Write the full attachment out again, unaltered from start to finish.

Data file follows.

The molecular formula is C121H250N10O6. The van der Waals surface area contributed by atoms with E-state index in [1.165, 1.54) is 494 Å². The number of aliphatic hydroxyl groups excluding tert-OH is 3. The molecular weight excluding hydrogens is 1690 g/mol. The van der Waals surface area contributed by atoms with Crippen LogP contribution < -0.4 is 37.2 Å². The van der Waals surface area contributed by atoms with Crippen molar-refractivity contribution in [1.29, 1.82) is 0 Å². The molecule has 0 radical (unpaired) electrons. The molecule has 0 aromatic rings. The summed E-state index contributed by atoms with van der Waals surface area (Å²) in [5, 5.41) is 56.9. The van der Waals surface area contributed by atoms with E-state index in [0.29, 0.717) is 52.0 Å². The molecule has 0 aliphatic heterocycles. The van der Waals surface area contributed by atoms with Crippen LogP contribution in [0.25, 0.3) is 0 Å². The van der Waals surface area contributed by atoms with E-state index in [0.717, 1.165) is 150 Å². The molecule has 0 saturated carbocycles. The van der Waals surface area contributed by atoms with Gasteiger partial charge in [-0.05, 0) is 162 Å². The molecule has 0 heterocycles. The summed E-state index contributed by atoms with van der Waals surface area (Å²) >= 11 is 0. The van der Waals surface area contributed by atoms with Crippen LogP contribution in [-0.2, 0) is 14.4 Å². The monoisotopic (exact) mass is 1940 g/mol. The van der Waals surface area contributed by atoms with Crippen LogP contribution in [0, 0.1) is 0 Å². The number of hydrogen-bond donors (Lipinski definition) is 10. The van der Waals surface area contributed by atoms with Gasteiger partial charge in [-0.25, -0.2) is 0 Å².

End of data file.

The molecular formula is C121H250N10O6. The van der Waals surface area contributed by atoms with E-state index in [1.165, 1.54) is 494 Å². The number of aliphatic hydroxyl groups excluding tert-OH is 3. The molecular weight excluding hydrogens is 1690 g/mol. The van der Waals surface area contributed by atoms with Crippen LogP contribution < -0.4 is 37.2 Å². The van der Waals surface area contributed by atoms with Crippen molar-refractivity contribution in [1.29, 1.82) is 0 Å². The molecule has 0 radical (unpaired) electrons. The molecule has 0 aromatic rings. The summed E-state index contributed by atoms with van der Waals surface area (Å²) in [5, 5.41) is 56.9. The van der Waals surface area contributed by atoms with E-state index in [0.29, 0.717) is 52.0 Å². The molecule has 0 aliphatic heterocycles. The van der Waals surface area contributed by atoms with Crippen LogP contribution in [0.25, 0.3) is 0 Å². The van der Waals surface area contributed by atoms with E-state index in [0.717, 1.165) is 150 Å². The molecule has 0 saturated carbocycles. The van der Waals surface area contributed by atoms with Gasteiger partial charge in [-0.05, 0) is 162 Å². The molecule has 0 heterocycles. The summed E-state index contributed by atoms with van der Waals surface area (Å²) >= 11 is 0. The van der Waals surface area contributed by atoms with Crippen LogP contribution in [-0.2, 0) is 14.4 Å². The monoisotopic (exact) mass is 1940 g/mol. The van der Waals surface area contributed by atoms with Crippen LogP contribution in [0, 0.1) is 0 Å². The number of hydrogen-bond donors (Lipinski definition) is 10. The van der Waals surface area contributed by atoms with Gasteiger partial charge in [-0.25, -0.2) is 0 Å².